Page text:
Something not right down there?

You are not alone – vaginal discomfort and discharge are common complaints of women through all stages of life.1a

Overview of condition

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Bacterial Vaginosis (BV) is associated with a disturbance in the normal vaginal flora.3g It is characterized by an unpleasant vaginal “fishy” odour and off-white, greyish, thin, homogenous vaginal discharge. 2b,5b

Causes and risk factors

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The healthy vagina has a balance of various organisms, both bacteria and yeasts. When conditions change in the vagina (antibiotics, douching) either the yeasts can predominate causing thrush or bacteria, causing bacterial vaginosis. Note these are not sexually transmitted infections/diseases (STI/STDs) per se, which is the introduction of organisms not normally found in the vagina.

Normal vaginal bacteria include a high proportion of bacteria known as Lactobacilli which keep the pH of the vagina acidic.1n,4d It is this acidity that suppresses the overgrowth of organisms normally present, but in small amounts in the vagina.1n Change in the vaginal conditions can lead to a loss of the Lactobacillus dominance in the vagina, leading to alkalization. In an alkaline environment, these lesser bacteria, such as Gardnerella vaginalis, flourish producing the characteristic vaginal discharge symptoms.

Factors that alter the vaginal pH, introduce “normal” bacteria but which upset the balance, or cause microtrauma, increase the risk of developing BV:1i

  • New or multiple sex partners
  • Frequent douching
  • Intrauterine contraceptive devices (IUDs)
  • Pregnancy

Untreated BV can lead to serious risks:3d,4a

  • Increased risk of HIV
  • Increased risk of sexually transmitted infections (STIs)
  • In pregnant women, BV increases the risk of miscarriage, preterm labour and preterm delivery, as well as increasing the risk of complications after birth such as endometritis (inflammation of the lining of the uterus) and wound infections.

Signs and Symptoms

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There are three main types of vaginal infection.

  • Bacterial vaginosis is due to an overgrowth of normal vaginal bacteria
  • A yeast infection (thrush) is due to an overgrown of yeasts natuarally occurring in the vagina
  • STIs (due to various organisms such as Trichomonas, gonorrhea, chlamydia)

How do you know if you have BV?

Compare the symptoms below to see if you may have BV.

Symptoms are typically characterised by: 2b,5b

  • Unpleasant “fishy” odour.
  • Off-white, greyish, thin, homogenous discharge.
  • Itching and inflammation are not usually present.

How the condition impacts quality of life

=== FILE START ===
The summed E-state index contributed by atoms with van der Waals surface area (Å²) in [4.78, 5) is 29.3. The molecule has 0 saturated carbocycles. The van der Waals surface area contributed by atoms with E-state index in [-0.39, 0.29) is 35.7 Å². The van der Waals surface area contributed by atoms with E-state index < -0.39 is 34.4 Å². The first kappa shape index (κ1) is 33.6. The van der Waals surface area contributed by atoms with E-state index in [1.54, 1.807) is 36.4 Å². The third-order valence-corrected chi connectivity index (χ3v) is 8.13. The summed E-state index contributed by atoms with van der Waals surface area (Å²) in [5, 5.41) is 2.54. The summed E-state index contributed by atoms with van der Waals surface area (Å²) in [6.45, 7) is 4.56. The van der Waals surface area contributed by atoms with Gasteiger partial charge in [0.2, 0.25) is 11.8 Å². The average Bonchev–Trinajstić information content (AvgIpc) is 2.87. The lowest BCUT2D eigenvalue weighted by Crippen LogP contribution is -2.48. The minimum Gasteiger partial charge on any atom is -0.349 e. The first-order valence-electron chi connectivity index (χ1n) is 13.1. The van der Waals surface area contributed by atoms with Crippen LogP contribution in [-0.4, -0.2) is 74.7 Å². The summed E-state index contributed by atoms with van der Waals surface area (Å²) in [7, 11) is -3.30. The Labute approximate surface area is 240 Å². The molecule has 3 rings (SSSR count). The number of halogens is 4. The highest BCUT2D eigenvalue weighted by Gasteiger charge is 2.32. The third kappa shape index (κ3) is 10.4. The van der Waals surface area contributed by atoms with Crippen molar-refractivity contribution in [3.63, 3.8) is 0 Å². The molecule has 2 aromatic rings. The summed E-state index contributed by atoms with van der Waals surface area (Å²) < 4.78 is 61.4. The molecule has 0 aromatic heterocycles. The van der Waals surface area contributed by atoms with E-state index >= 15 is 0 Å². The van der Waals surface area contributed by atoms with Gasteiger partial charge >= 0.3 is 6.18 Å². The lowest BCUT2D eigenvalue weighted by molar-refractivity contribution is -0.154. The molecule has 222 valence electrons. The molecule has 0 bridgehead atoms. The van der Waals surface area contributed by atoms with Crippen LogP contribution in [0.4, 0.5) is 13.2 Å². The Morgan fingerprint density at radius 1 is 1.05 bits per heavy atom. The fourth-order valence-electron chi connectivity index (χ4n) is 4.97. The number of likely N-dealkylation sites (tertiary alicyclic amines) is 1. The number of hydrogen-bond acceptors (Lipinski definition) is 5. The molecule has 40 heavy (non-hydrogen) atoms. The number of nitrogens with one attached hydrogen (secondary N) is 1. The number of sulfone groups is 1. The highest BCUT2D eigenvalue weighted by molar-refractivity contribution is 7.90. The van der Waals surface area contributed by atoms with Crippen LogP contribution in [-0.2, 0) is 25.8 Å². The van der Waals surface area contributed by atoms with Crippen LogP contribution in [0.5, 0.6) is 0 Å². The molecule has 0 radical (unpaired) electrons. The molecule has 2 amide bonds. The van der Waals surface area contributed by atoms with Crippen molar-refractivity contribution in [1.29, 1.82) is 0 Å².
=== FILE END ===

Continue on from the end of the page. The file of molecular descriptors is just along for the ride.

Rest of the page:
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  • BV is the most common cause of vaginal discharge or vaginitis in women of childbearing age.2a
  • Bacterial vaginosis (BV) affects 1 in 3 women.1d,3c,4b
  • Many women with BV have no symptoms.4c
  • The majority of patients with vaginal symptoms use over-the-counter antifungal medication which does not treat BV.1c

Treatment

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Antibacterial treatment is available in

  • Vaginal tablets
  • Vaginal cream

As BV is not a sexually transmitted disease, treating male partners is not required as it does not reduce the recurrence of BV in women.

  1. Hildebrand JP, Kansagor AT. Vaginitis. [Updated 2022 Feb 2]. In: StatPearls [Internet]. Treasure Island (FL): StatPearls Publishing; 2022 Jan-. Available from: https://www.ncbi.nlm.nih.gov/books/NBK470302/.
  2. Sobel JD. Vaginitis. The New England Journal of Medicine.1997;337(26):1896-1903.
  3. Bilardi JE, Walker S, Temple-Smith M, et al. The burden of bacterial vaginosis: women’s experience of the physical, emotional, sexual and social impact of living with recurrent bacterial vaginosis. PLOS ONE 2013;8(9):e74378. doi:10.1371/journal.pone.0074378.
  4. Koumans EH, Sternberg M, Bruce C, et al. The Prevalence of bacterial vaginosis in the United States, 2001 -2004; associations with symptoms, sexual behaviors, and reproductive health. Sexually Transmitted Diseases 2007;34(11):864 -869. DOI: 10.1097/OLQ.0b013e318074e565.
  5. Mendling W, Weissenbacher ER, Gerber S et al. Use of locally delivered dequalinium chloride in the treatment of vaginal infections: a review. Arch Gynecol Obstet 2016;293:469-484. DOI 10.1007/s00404-015-3914-8.
  6. Minkin MJ, Maamari R and Reiter S.  Improved compliance and patient satisfaction with estradiol vaginal tablets in postmenopausal women previously treated with another local estrogen therapy International Journal of Women’s Health 2013:5 133–139.
  7. Weissmann-Brenner A, Bayevsky T, Yoles I. Compliance to vaginal treatment—tablets versus cream: a retrospective 9 years study. Menopause 2017;24(1):73-76.

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